Admittedly, we have not yet achieved our vision of a Single Army Logistics Enterprise (SALE), but we are well on our way with technological advancements that significantly impact operations. The Army Materiel Command’s Logistics Modernization Program leads the way, having just launched its final deployment. The Global Combat Support System-Army, which involves the reengineering of 12 legacy Army logistics processes, is not far behind, operating near its full functionality in a limited-user test with the 11th Armored Cavalry Regiment at Fort Irwin, California. With the SALE, we will finally achieve a web-based, integrated enterprise solution that enables materiel readiness and provides asset management and accountability, acquisition compliancy, and financial transparency.

As we move toward realization of the SALE, we continue to look for ways to replace legacy systems and applications. In the last 5 years, we’ve cut the Army’s standing repository for information technology investments by 80 percent. By centralizing the Army corps/theater automated data processing service centers at a single site, we reduced the Army’s tactical supply system footprint, reduced network traffic, enhanced response time, and saved 115 manpower slots that were returned to the force pool.


Two other information-related technologies have been implemented and are greatly enhancing force sustainment: very small aperture terminals and item unique identification.

Very small aperture terminals (VSATs) use commercial satellite technology to deliver the networks to warfighting sustainment units. Network communications can now be provided for up to 40 tents, vans, or shelters within a 7- by 7-kilometer area using wireless bridging between nodes. All CSS units now have connectivity organic to their units. VSATs have been, and will remain, a game changer for Army sustainment.

Item unique identification (IUID) represents a significant step in improving asset visibility and will enable the life-cycle management of end items and major components like never before. Initial results in the 160th Special Operations Aviation Regiment indicate a potential for a 50-percent reduction in digital arms-room inventory, issue, and receipt times, as well as a reduction in transaction times in automated tool rooms, aviation life support equipment management, and organizational clothing and individual equipment management. (See related article on page 36.)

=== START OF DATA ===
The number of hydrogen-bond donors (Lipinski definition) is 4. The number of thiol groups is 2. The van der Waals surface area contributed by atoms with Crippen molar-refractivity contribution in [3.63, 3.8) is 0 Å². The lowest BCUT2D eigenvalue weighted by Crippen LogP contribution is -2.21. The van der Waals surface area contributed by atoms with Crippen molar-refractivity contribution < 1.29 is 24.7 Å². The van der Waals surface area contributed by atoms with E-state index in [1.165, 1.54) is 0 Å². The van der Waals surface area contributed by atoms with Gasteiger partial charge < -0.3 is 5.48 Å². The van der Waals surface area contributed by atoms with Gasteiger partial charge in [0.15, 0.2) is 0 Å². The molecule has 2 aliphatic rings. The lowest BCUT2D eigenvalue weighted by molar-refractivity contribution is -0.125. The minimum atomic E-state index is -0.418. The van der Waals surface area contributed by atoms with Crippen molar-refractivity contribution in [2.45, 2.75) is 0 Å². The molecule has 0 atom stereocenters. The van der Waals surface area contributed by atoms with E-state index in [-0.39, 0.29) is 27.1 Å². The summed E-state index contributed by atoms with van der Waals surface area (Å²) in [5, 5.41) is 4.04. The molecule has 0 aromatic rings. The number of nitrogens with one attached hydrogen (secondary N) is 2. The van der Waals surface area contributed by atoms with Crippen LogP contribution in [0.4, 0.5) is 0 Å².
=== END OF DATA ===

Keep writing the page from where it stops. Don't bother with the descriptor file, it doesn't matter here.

For deployment and in-theater distribution management, the Transportation Coordinator’s Automated Information for Movements System (TC−AIMS) is on line and working well. The decision to adopt the Air Force’s Cargo Movement Operation Systems (CMOS) in place of blocks IV and V of TC−AIMS will be helpful. The Movement Tracking System (MTS) also continues to evolve; it now incorporates an ability to read active radio frequency identification tags on the cargo being carried by MTS-equipped trucks, thus eliminating the need for fixed interrogator networks.

In-transit visibility has continued to mature. As we move cargo out of Iraq, into Afghanistan, and back to the continental United States (CONUS), we’re able to see where the cargo is all the time; that is unlike Operation Desert Storm, where we had little-to-no visibility of cargo shipments and zero “in the box” visibility. In some instances, we also are using sensor technologies to address the condition of items, along with pilferage and intrusion of containers. And our commercial carriers are using satellite transpond­ers to identify and track cargo.

Several improvements have been made in distribution. Velocity management has gone from an idea to a routine way of doing business, reducing average customer wait time for outside CONUS air shipments from 21 days in 1994 to just 13 days in 2010. We are leveraging the Defense Logistics Agency’s forward distribution depots to gain further efficiencies. The Army stood up the Army Sustainment Command, bringing together the power of our strategic and joint partners in the national sustainment base and extending that power forward into Afghanistan and Iraq.

We are collaborating with system product managers to demonstrate a condition-based maintenance capability to monitor health indicators of our more complex weapon systems. We’ve already equipped over half of the Army’s manned aircraft fleet with the ability to collect essential maintenance data from components and transmit that information off-platform. Thus far, this has extended the time between overhaul on 22 parts, eliminated almost 5,000 maintenance events, improved more than 125 maintenance procedures, and enhanced safety through avoidance of at least three class A mishaps.

We continue working to implement a common logistics operating environment (CLOE), which comprises a fully-integrated suite of Army logistics information technologies and processes that fuse network-centric data-sharing and sensor-based self-reporting systems within the Army’s LandWarNet construct in support of multifunctional logistics operations.

Innovation also has been brought to distribution in the tactical and operational spaces through improved aerial resupply options, including both high- and low-altitude resupply systems. Joint precision airdrop systems are used at 20,000 feet and above; at lower altitudes, low-cost low-altitude systems are used at 150 to 500 feet above the ground. Testing of another system, free-drop packaging (for altitudes below 100 feet), is ongoing.

In Soldier protection, significant enhancements have been made over the past decade, particularly in body armor. The same can be said for Army combat helmet capability enhancements, such as fragmentation protection, increased Soldier comfort, and helmet sensor internal mounts.